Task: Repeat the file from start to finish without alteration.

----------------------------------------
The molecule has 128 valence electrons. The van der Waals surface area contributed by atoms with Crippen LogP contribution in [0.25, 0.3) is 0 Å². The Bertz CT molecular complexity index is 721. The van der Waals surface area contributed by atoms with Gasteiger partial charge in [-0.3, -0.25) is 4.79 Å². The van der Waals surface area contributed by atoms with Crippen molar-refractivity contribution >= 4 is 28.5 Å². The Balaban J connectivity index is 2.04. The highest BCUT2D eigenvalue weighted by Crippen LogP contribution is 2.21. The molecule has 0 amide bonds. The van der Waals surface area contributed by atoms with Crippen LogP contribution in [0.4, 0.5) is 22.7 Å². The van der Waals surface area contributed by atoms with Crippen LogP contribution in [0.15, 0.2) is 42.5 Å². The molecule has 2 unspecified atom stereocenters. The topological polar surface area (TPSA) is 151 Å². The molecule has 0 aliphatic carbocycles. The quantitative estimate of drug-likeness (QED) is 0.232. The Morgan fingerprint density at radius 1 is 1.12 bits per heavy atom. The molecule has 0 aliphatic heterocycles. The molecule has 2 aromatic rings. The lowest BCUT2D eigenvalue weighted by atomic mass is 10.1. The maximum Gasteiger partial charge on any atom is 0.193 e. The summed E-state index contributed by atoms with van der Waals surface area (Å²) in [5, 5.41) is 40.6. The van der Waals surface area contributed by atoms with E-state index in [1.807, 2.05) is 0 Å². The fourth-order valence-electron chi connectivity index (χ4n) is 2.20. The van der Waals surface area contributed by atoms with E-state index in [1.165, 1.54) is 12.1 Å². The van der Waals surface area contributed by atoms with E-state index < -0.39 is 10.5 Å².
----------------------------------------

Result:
The molecule has 128 valence electrons. The van der Waals surface area contributed by atoms with Crippen LogP contribution in [0.25, 0.3) is 0 Å². The Bertz CT molecular complexity index is 721. The van der Waals surface area contributed by atoms with Gasteiger partial charge in [-0.3, -0.25) is 4.79 Å². The van der Waals surface area contributed by atoms with Crippen molar-refractivity contribution >= 4 is 28.5 Å². The Balaban J connectivity index is 2.04. The highest BCUT2D eigenvalue weighted by Crippen LogP contribution is 2.21. The molecule has 0 amide bonds. The van der Waals surface area contributed by atoms with Crippen LogP contribution in [0.4, 0.5) is 22.7 Å². The van der Waals surface area contributed by atoms with Crippen LogP contribution in [0.15, 0.2) is 42.5 Å². The molecule has 2 unspecified atom stereocenters. The topological polar surface area (TPSA) is 151 Å². The molecule has 0 aliphatic carbocycles. The quantitative estimate of drug-likeness (QED) is 0.232. The Morgan fingerprint density at radius 1 is 1.12 bits per heavy atom. The molecule has 0 aliphatic heterocycles. The molecule has 2 aromatic rings. The lowest BCUT2D eigenvalue weighted by atomic mass is 10.1. The maximum Gasteiger partial charge on any atom is 0.193 e. The summed E-state index contributed by atoms with van der Waals surface area (Å²) in [5, 5.41) is 40.6. The van der Waals surface area contributed by atoms with E-state index in [1.807, 2.05) is 0 Å². The fourth-order valence-electron chi connectivity index (χ4n) is 2.20. The van der Waals surface area contributed by atoms with E-state index in [1.165, 1.54) is 12.1 Å². The van der Waals surface area contributed by atoms with E-state index < -0.39 is 10.5 Å².